More About Grief and Some Great Remedies
Suzan Tobias Scholl (owner of Lady of the Lake Herbals) published a wonderful article on the many facets of grief in the May-June 2016 issue of The Essential Herb. She explains how grief is a multifaceted response to loss. She also makes the point that the emotional impact of grief produces the stress hormone cortisol, which may weaken our immune system and cause other serious physical and psychological changes, including breathlessness, weakness, and tension, to name a few.
Scholl explains that grief can be alleviated with the use of aromatherapy (essential oils) and nervines (herbs that specifically help the nervous system). Following are some of her recommendations. A good reference for further research and the effect of these essential oils can be found on this website Herbs 2000.
Essential oils: Sudanese black rose, neroli, rose, lemon balm, frankincense, and geranium.
Nervines: milky oat seed, passionflower, blue vervain, hawthorn, and, of course, lavender.
Another wonderful resource is the book Adaptogens by respected herbalists David Winston and Steven Maimes, in which Winston talks extensively about his “Grief Relief Formula.” I’ve spoken to numerous people about this formula, and they offered nothing but high praise for its efficacy. I highly recommend you keep a bottle on hand!
Desert Alchemy Flower Essences are also very powerful stabilizing and harmonizing agents. Owner Cynthia Athina Kemp Scherer creates custom formulas that can help calm the mind and help you go through the grief process in peaceful self-reflection. And, drawing on nutritional support from Standard Process, Min-Chex and Min-Tran are mild calmatives to help with emotional balance.
Last but not least there is great option for you to bring closure if someone you know has experienced the loss of a loved one, or that of a beloved pet. The remembrance gifts on this website are a perfect way to share your concern and condolences.
Personal note: Soon after my brother lost his wife, he was diagnosed with a condition where lesions could be seen in his heart, and it could be traced back to the time when her death occurred. Let’s face it—prolonged grief is a serious condition that we should try to remedy as soon as possible.
My Personal Recovery from Grief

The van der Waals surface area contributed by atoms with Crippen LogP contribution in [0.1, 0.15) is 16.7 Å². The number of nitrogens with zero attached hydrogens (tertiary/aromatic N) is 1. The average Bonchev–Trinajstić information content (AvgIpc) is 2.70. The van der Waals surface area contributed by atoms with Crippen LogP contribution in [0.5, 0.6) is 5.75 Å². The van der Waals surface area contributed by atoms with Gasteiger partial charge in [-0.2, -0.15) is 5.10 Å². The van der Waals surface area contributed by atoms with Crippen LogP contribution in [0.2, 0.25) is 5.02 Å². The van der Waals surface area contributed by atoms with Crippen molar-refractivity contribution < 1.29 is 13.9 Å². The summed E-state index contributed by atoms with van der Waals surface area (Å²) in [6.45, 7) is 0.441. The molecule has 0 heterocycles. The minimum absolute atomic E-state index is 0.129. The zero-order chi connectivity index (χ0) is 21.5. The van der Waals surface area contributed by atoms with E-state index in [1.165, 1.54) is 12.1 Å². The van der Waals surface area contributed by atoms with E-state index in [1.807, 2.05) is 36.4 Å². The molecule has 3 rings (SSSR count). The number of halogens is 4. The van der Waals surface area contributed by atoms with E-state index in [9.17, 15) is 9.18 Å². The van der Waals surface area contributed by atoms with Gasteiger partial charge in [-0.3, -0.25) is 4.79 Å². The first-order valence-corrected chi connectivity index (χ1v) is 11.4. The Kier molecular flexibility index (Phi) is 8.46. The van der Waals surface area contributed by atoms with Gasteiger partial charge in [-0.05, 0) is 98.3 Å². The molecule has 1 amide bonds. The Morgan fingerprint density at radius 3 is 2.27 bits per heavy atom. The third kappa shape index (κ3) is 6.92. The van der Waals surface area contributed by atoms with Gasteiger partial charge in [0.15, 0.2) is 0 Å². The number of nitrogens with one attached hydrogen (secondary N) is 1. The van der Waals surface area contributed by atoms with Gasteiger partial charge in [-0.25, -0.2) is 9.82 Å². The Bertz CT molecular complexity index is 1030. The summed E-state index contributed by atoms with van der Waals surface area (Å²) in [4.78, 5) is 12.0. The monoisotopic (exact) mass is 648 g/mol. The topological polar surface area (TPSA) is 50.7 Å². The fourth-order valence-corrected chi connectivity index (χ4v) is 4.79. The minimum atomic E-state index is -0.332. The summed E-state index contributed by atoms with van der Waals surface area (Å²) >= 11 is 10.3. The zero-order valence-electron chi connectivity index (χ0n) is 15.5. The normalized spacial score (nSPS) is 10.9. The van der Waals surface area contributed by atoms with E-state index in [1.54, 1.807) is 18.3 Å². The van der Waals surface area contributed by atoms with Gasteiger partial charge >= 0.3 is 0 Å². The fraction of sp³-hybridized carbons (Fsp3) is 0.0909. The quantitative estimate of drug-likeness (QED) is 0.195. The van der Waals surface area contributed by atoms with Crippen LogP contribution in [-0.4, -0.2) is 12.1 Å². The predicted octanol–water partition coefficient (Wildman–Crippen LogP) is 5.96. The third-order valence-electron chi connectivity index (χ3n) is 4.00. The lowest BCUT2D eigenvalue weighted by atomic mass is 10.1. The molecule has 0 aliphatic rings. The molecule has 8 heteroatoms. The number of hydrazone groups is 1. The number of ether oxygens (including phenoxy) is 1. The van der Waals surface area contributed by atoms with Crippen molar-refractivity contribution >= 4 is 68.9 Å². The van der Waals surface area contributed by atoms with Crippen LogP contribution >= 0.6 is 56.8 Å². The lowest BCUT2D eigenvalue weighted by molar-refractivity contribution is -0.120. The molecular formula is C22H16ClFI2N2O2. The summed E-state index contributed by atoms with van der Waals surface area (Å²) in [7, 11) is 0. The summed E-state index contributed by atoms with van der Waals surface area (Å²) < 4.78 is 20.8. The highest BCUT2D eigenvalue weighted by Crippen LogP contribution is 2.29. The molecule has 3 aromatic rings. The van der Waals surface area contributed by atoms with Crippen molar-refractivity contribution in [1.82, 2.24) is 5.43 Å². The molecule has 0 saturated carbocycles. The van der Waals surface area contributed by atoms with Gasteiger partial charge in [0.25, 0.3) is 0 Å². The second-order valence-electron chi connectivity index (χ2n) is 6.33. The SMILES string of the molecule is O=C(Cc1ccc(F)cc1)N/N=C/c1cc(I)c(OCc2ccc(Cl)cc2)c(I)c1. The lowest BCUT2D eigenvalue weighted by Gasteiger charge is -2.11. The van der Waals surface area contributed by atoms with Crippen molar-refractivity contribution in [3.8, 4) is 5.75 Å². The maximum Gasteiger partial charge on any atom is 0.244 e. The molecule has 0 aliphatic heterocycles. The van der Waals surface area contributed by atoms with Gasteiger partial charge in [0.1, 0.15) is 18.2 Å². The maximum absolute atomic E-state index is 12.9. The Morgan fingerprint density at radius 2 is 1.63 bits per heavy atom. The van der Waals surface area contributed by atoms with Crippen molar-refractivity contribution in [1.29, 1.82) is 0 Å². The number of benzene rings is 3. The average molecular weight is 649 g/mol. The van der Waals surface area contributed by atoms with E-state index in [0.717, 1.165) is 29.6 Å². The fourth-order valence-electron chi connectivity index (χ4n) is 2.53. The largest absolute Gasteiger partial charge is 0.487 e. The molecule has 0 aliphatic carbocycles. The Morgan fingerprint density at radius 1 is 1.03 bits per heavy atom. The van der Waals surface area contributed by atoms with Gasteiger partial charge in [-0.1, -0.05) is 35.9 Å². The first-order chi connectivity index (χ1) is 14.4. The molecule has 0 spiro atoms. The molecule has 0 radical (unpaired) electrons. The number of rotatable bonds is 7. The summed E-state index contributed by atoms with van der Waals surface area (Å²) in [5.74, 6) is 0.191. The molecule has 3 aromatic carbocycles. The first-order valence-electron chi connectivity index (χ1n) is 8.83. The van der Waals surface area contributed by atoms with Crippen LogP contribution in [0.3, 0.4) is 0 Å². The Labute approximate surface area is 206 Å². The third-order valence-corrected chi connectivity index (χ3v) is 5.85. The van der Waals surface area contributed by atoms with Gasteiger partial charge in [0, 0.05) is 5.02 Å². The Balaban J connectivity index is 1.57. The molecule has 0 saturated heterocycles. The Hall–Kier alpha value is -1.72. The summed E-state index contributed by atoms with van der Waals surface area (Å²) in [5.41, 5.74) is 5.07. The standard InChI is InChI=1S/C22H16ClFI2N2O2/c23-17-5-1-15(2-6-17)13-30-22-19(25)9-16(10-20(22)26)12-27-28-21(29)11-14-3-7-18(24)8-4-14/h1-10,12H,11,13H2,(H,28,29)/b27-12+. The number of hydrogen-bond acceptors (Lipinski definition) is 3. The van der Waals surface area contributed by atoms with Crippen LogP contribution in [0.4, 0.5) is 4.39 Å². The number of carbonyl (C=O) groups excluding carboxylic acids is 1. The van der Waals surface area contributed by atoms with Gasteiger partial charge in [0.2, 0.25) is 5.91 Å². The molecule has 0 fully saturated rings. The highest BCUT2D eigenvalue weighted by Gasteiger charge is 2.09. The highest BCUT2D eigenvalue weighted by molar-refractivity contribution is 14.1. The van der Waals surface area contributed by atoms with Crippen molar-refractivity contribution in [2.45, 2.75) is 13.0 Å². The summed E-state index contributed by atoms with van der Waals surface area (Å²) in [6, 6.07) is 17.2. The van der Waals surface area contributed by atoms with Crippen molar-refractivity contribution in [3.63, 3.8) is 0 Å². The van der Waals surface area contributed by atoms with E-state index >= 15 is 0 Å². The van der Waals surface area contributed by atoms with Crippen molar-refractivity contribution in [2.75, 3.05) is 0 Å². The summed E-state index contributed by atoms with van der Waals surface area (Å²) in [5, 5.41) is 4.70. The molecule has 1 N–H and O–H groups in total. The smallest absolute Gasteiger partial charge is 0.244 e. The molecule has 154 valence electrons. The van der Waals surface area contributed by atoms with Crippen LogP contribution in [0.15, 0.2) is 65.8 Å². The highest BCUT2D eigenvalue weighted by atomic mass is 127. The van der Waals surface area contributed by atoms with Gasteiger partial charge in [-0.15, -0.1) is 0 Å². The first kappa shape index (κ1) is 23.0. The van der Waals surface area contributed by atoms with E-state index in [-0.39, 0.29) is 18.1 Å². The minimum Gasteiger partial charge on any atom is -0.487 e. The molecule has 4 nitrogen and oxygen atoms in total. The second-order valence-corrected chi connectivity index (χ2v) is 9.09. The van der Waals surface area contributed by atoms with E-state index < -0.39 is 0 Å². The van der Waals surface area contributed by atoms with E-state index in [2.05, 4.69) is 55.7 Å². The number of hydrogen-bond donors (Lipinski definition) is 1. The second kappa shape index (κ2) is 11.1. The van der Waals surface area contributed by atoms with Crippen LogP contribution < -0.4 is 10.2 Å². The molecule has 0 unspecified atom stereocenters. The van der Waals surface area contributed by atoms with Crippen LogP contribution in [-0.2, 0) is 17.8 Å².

Because I have access to a extensive group of holistic Standard Process practitioners, I was able to mobilize and strengthen my body with SP whole food supplements and MediHerb formulas to help me start moving on from the initial phase of my sorrow towards more rational thinking and a spiritual assessment of how to perceive my losses and deal with them logically. In closing, I hope I have given you a ray of sun in this article, if perchance you are grieving. My love to you. (Hug)[xyz-ihs snippet=”Begin-Authors-Note”]
Afterthoughts from the Traditional Cook
If you’re unable to help yourself with the remedies I’ve suggested above, I recommend seeking some form of counseling. In my case I was able to discuss my situation with a good friend and also with my parish priest. Additionally, I made every effort to accept the reality of my losses and, most importantly, started working toward solutions rather than mentally processing them constantly. Accepting the fact that pining away my days and nights wouldn’t change anything was a big part of my recovery.
The important message here is to realize that grief isn’t just a mild form of depression or disappointment, or even the result of a bad turn of events. It’s real, and it can be highly damaging.
Maria Atwood, CNHP[xyz-ihs snippet=”End-Authors-Note”]
Note from Maria: I am a Certified Natural Health Professional, CNHP, not a medical doctor. I do not diagnose, prescribe for, treat, or claim to prevent, mitigate, or cure any human diseases. Please see your medical doctor prior to following any recommendations I make in my blogs or on my website.
Images from iStock/splendens (main), fotojog (hand in window), Chadked (butterfly).